In the late 1920s, British archaeologist Leonard Woolley discovered the most lavish Mesopotamian tomb that had ever been unearthed. The tomb was located deep within the desert of southern Iraq. The skeleton, which dated back 4,500 years, was covered in gold and valuable stones. The royal skeleton was found beside three other bodies, which most likely belonged to servants. However, the fact that this tomb was made for a woman was the primary factor that caused the discovery to send shockwaves throughout the world at the turn of the 20th century.
Queen Puabi, whose name has been passed down through the ages because of a lapis-lazuli stamp affixed to her burial robe, lived at the height of Ur’s dominance around 2600 B.C. During her reign, the ancient city-state dominated the Sumerian territory between the Tigris and Euphrates. Trade flourished in Ur, and trade routes reached from India to modern-day Sudan.
Ur became extremely wealthy due to its role as the principal port for the shipment of products from India. Even though there are no historical texts that mention Puabi, many historians believe she may have been a ruler in her own right due to the fact that her seal does not mention a husband. Her tomb was discovered with a golden headpiece with elaborately crafted leaves and standing flowers was worn, and each finger on the wearer’s hands was adorned with a golden ring. A golden belt with golden loops was wrapped around the wearer’s waist.
Rita Wright, an emeritus professor of anthropology at New York University and an archaeologist and textile expert, is the first person to analyze Sumer queen Puabi’s clothing using a single known image of her. The result of her research can be found in the book “Art/ifacts and ArtWorks in the Ancient World.”
According to Wright, Elite women in ancient Ur were linked to rulers in some way. They were either kings’ sisters or other relatives, or they were their wives. And those women were really important because they moved around the country as state representatives performing a number of things. As a result, they wielded considerable power. (Source)
Puabi was almost certainly a member of the royal family and the king’s wife. She passed away prior to the years 2400–2350 B.C. Like Puabi, most women of privilege served as ambassadors for their husbands and, thus representatives of the state. “They did this by traveling. They would engage in rituals. They’d go to a village, a town, or another city and they would have a banquet. And at this banquet, people would come to see the way the women looked, the kinds of clothing they wore,” said Wright.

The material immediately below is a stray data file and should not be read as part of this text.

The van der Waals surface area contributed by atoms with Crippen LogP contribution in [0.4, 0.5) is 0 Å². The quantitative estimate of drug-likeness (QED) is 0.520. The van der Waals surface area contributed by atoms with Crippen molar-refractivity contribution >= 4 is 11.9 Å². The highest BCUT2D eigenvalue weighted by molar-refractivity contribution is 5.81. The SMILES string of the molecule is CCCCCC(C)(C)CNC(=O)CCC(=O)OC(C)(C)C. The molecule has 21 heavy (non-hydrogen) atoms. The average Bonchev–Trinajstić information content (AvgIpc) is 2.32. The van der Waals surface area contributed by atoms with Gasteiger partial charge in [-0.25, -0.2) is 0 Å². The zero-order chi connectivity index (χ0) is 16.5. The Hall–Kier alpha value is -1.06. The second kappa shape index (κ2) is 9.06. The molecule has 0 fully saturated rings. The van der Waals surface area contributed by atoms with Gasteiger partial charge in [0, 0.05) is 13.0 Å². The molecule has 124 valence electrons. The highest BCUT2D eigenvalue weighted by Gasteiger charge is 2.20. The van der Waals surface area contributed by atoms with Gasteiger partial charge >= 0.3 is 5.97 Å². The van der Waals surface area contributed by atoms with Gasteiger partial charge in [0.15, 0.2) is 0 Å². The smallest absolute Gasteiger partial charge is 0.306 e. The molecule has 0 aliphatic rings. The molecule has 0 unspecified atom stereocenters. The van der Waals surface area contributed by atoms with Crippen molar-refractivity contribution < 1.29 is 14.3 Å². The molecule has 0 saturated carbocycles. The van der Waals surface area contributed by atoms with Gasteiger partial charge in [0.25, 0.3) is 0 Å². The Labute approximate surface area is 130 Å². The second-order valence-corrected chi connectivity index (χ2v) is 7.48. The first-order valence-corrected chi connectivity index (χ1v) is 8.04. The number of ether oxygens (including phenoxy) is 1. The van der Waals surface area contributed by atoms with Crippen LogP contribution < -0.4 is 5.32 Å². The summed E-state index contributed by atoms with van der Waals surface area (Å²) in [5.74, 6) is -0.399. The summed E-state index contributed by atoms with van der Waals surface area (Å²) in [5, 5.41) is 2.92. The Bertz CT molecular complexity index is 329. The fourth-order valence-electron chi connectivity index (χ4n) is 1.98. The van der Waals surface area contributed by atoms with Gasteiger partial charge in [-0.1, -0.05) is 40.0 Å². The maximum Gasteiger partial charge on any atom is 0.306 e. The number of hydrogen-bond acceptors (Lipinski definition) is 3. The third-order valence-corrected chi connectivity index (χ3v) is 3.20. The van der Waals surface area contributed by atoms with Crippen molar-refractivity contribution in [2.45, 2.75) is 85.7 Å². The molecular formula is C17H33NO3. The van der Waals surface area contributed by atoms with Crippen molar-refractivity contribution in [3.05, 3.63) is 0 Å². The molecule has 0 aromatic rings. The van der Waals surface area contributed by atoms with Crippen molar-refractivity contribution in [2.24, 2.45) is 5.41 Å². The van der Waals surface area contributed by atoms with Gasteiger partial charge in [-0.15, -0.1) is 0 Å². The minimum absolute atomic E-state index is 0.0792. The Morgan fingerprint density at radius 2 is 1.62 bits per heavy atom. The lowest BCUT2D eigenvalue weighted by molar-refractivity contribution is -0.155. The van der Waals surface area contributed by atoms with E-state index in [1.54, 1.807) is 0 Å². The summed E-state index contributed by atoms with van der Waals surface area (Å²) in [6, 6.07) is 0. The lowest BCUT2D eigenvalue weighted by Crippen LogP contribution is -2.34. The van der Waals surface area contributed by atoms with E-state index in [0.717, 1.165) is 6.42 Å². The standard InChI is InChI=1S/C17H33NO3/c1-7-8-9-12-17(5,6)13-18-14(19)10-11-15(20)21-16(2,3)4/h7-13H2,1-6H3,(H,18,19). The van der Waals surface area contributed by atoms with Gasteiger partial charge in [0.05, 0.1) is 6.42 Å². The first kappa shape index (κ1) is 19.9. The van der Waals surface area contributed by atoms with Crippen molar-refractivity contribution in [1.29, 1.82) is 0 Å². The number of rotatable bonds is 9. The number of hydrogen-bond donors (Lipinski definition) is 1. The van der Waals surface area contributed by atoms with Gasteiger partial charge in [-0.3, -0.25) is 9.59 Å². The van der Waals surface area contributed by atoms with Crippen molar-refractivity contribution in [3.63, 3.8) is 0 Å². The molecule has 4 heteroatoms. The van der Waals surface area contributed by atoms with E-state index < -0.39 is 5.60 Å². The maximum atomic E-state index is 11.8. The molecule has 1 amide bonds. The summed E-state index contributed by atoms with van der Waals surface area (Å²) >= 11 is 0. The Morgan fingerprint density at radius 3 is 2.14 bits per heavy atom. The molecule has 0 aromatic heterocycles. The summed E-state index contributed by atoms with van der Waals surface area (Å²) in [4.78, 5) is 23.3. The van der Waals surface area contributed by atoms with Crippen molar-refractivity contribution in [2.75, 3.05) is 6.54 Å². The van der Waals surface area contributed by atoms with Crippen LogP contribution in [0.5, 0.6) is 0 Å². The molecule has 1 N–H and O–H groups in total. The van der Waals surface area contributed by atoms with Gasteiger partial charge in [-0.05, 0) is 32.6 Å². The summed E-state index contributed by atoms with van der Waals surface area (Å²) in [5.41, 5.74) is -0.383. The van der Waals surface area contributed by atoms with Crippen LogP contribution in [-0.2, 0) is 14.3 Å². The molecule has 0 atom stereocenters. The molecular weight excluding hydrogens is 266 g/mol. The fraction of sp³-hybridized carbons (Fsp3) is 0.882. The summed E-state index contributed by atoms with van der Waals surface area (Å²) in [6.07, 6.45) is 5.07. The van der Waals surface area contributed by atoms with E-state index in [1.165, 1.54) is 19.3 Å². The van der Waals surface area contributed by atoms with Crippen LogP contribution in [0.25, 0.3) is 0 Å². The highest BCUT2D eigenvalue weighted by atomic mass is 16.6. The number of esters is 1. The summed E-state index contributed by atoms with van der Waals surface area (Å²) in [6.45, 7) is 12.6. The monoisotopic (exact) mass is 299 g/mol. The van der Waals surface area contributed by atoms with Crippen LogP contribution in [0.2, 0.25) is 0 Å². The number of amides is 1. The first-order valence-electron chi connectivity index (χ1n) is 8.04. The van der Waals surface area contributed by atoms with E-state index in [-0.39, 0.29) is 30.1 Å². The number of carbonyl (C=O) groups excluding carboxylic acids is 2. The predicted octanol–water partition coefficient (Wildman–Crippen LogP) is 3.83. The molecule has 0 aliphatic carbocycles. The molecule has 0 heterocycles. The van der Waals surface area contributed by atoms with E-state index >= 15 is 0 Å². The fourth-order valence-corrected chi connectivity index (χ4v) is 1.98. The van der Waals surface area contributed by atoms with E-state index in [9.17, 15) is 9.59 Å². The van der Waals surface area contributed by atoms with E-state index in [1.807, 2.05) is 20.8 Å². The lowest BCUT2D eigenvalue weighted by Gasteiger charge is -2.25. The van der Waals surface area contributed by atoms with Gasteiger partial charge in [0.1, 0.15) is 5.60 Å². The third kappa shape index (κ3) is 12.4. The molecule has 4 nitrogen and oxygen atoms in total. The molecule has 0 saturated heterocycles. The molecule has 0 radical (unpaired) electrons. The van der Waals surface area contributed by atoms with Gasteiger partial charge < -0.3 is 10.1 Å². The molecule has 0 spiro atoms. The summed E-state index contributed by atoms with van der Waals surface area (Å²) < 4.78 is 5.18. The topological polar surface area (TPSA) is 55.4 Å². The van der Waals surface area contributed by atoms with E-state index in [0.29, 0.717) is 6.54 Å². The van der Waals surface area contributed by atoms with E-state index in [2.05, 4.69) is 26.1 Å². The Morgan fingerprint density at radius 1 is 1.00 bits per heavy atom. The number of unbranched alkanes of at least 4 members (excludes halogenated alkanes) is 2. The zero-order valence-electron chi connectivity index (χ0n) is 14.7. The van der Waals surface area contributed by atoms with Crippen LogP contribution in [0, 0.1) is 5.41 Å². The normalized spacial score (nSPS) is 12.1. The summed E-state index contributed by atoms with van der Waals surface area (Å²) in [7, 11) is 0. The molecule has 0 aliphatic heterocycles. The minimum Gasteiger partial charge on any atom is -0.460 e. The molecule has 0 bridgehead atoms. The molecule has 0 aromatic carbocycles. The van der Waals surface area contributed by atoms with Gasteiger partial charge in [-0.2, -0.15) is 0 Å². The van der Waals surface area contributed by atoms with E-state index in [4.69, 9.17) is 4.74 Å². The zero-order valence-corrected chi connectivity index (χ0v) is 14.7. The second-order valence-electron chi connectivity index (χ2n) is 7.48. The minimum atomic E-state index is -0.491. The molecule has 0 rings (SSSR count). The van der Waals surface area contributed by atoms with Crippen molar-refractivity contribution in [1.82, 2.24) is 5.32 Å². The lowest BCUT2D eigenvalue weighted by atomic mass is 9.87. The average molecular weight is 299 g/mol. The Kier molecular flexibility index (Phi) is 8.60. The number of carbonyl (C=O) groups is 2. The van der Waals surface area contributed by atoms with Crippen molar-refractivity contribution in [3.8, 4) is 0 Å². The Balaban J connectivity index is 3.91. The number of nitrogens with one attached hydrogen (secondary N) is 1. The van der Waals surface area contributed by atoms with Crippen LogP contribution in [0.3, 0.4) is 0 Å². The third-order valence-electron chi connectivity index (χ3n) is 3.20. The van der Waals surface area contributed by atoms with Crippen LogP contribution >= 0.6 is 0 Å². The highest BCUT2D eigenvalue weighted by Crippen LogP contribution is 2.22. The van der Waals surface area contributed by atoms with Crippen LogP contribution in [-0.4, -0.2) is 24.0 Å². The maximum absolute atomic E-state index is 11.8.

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In the 1920s and 1930s, her remains were unearthed in Egypt alongside Tutankhamun’s. It was a 20th-century breakthrough. Puabi’s remains, especially her horribly injured cranium, are in London’s Natural History Museum. The tomb of Puabi was discovered within the Royal Cemetery at Ur, which also contained around 1,800 other tombs. Not only did Puabi’s tomb include a huge number of high-quality and well-preserved grave goods, but it was also the only one of the excavation sites that had been left untouched by looters throughout the course of the millennia. This made Puabi’s tomb unmistakably distinct from the other sites.
Woolley’s excavation finds were shared between the British Museum in London, the University of Pennsylvania Museum in Philadelphia, and the National Museum in Baghdad. After the Second Gulf War in 2003, some treasures were stolen from the National Museum. Several of the more spectacular pieces from Puabi’s grave were featured in a highly successful Art and History Museum tour through the United Kingdom and the United States.
Zechariah Sitchin, an author, has devoted his entire life to unraveling and proposing an explanation for human origins involving ancient astronauts. A few months before he passed away, he had issued a challenge to the Natural History Museum, demanding that DNA testing to be performed on the skeletal remains of the Sumerian “Queen Puabi.” He was willing to stake everything he had written about ancient astronauts on the DNA test. (Source)
Sitchin claimed that the remains of a high-ranking Sumerian woman could contain the genomes of gods and demi-gods, something he had been discussing since the 1970s. The remains were discovered in Iraq. In addition, it may have provided evidence that the Annunaki gods, who were described in ancient Sumerian books and tablets, were responsible for altering human DNA.
Sitchin suggested that Puabi was an ancient demigod who shared a genetic connection with the Annunaki. There are many examples of beings who had supernatural strength, intelligence, good health, and longevity in the ancient texts. These beings are described as living for a very long time. Sitchin postulated that our creator, whoever he or she may be, purposefully constrained the extent of our capabilities. He believed that Puabi’s remains would contain the answers to a missing genetic link in human evolution and wanted scientists to test the DNA of Puabi because he believed the answers would be contained in her remains.
“Maybe by comparing her genome with ours, we would find out what are those missing genes that they deliberately did not give us. I cannot guarantee that, but maybe,” Sitchin said in an interview with NBC News in 2010. That is why he urged the museum to conduct a DNA study of Puabi’s remains.
The Natural History Museum responded by stating that they would only consider his request if it came from a “researcher with recognized experience and skills in this field, or with access to the necessary facilities required to undertake ancient DNA analysis.” Sitchin staked his entire existence on the results of DNA testing purportedly conducted on Queen Puabi’s remains. Regrettably, following his passing, things went back to normal because nobody bothered to fulfill his desire.